INDIANAPOLIS (AP) -
The Indiana House has stripped language from a bill that would have
temporarily banned the opening of new, large power plants even as Indiana’s
utilities increasingly move away from coal-fired power generation.
A House panel
proposed the amendment this month, but the full House voted to remove the
language Thursday following outcry from utilities, environmentalists and
consumer groups, the Indianapolis Business Journal reported.
Rep. Matt Pierce,
the amendment’s sponsor, noted no other industry faces such suspensions and
that delaying the move to cleaner power would cause energy companies to
invest in other states.
Critics said the
ban was an attempt to delay the retirement of aging, coal-fired generating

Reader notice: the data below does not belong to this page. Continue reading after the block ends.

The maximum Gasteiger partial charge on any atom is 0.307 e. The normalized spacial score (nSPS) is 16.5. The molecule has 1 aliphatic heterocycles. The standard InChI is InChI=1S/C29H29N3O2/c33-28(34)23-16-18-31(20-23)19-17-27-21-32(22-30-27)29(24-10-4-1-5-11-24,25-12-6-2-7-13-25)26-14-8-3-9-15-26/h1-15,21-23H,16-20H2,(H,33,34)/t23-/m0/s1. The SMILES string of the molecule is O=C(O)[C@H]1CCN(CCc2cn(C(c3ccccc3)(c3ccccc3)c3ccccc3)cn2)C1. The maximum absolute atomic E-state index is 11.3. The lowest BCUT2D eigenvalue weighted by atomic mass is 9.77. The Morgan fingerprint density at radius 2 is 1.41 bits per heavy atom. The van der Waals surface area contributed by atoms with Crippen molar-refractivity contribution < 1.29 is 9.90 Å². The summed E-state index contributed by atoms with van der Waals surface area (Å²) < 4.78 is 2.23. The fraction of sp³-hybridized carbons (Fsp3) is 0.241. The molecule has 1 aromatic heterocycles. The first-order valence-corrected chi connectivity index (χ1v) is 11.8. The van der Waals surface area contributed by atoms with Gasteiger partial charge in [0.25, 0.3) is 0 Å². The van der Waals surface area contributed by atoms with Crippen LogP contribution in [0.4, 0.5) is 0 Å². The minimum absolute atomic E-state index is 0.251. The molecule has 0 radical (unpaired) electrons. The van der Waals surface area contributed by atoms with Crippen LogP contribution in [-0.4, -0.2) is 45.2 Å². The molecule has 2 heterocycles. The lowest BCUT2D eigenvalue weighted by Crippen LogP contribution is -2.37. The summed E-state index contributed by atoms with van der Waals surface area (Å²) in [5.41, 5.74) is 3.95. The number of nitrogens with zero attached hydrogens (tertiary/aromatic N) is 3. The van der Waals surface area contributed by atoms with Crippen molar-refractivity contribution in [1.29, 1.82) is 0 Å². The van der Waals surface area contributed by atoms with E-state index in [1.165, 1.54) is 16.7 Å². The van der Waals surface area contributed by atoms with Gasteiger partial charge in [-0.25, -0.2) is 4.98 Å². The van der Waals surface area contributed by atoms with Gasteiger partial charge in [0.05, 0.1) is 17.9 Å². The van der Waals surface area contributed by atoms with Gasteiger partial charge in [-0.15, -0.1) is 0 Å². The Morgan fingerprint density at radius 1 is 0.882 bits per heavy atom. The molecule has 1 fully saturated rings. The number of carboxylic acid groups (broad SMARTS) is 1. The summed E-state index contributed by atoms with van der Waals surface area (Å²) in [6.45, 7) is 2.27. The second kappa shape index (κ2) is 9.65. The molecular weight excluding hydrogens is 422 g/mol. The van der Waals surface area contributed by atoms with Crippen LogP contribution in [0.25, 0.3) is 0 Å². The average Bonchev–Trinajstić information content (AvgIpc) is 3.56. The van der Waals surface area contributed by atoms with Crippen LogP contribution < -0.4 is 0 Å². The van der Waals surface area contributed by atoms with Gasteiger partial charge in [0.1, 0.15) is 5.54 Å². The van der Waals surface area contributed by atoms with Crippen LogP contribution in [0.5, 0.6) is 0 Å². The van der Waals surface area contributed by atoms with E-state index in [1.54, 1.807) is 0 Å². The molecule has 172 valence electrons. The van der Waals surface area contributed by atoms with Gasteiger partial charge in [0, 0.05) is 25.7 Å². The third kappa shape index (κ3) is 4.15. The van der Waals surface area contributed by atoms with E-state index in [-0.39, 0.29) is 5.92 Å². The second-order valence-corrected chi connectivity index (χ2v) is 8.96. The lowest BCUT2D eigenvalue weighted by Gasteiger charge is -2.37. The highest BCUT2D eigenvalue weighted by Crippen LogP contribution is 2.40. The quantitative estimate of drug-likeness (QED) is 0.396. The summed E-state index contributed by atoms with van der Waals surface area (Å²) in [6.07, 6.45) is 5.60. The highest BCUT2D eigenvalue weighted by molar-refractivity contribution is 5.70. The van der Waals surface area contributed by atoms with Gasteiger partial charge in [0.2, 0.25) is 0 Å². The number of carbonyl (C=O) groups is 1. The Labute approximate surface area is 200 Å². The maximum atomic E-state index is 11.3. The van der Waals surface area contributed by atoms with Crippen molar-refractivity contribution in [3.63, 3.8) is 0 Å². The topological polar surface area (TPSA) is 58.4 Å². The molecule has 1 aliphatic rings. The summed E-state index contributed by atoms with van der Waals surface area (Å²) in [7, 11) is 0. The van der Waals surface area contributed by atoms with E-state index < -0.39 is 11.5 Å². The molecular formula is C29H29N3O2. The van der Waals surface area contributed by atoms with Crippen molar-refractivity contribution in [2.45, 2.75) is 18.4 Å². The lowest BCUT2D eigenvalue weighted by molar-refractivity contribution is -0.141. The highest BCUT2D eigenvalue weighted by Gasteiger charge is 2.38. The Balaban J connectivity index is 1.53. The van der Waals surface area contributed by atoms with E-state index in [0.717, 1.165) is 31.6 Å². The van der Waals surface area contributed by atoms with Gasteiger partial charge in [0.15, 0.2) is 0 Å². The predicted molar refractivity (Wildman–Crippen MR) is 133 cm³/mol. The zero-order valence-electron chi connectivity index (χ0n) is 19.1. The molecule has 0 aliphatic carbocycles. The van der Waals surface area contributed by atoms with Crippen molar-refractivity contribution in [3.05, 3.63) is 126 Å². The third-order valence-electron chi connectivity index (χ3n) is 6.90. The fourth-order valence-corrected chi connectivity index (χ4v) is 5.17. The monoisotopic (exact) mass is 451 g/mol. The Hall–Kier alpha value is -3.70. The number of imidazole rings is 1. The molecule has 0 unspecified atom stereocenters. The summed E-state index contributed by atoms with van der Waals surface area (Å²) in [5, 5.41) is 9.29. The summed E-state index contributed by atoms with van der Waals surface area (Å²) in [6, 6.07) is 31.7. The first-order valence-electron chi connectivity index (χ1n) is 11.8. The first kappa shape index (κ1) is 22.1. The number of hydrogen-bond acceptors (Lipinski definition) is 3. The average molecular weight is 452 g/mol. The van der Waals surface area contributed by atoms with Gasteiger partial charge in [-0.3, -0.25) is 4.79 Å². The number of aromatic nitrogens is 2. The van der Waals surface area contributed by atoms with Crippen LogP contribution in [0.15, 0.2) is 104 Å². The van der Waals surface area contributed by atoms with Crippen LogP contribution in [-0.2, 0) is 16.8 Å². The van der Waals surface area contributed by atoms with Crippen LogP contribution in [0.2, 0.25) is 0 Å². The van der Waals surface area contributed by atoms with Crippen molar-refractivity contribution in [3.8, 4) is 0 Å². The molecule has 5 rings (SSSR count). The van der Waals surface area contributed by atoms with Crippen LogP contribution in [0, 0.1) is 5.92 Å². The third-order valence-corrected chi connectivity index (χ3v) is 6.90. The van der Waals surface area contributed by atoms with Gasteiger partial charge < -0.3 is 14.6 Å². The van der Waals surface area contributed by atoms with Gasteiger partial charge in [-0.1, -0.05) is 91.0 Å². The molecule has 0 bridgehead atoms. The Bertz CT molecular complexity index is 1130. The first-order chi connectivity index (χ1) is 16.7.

units that could be replaced with renewable energy and natural gas.
A provisional halt
was necessary while the state tried to figure out whether the industry’s
shift from coal and toward cleaner energy would throw the electrical grid
out of balance or cause electricity reliability problems, said Rep. Ed
Soliday, a supporter of the moratorium.
In recent months,
two major utilities, Northern Indiana Public Service Co., based in
Merrillville, and Vectren Corp., based in Evansville, announced plans to
move away from coal.
should likely end postponements to renewable energy projects across the
state, according to the Hoosier Environmental Council.
“It means that
jobs-producing, sustainable-minded energy projects, like those in northwest
Indiana, will likely move forward in a very timely manner,” said Jesse
Kharbanda, the group’s executive director. He added that it would help
Indiana “remain in the game in the U.S. renewable energy investment boom."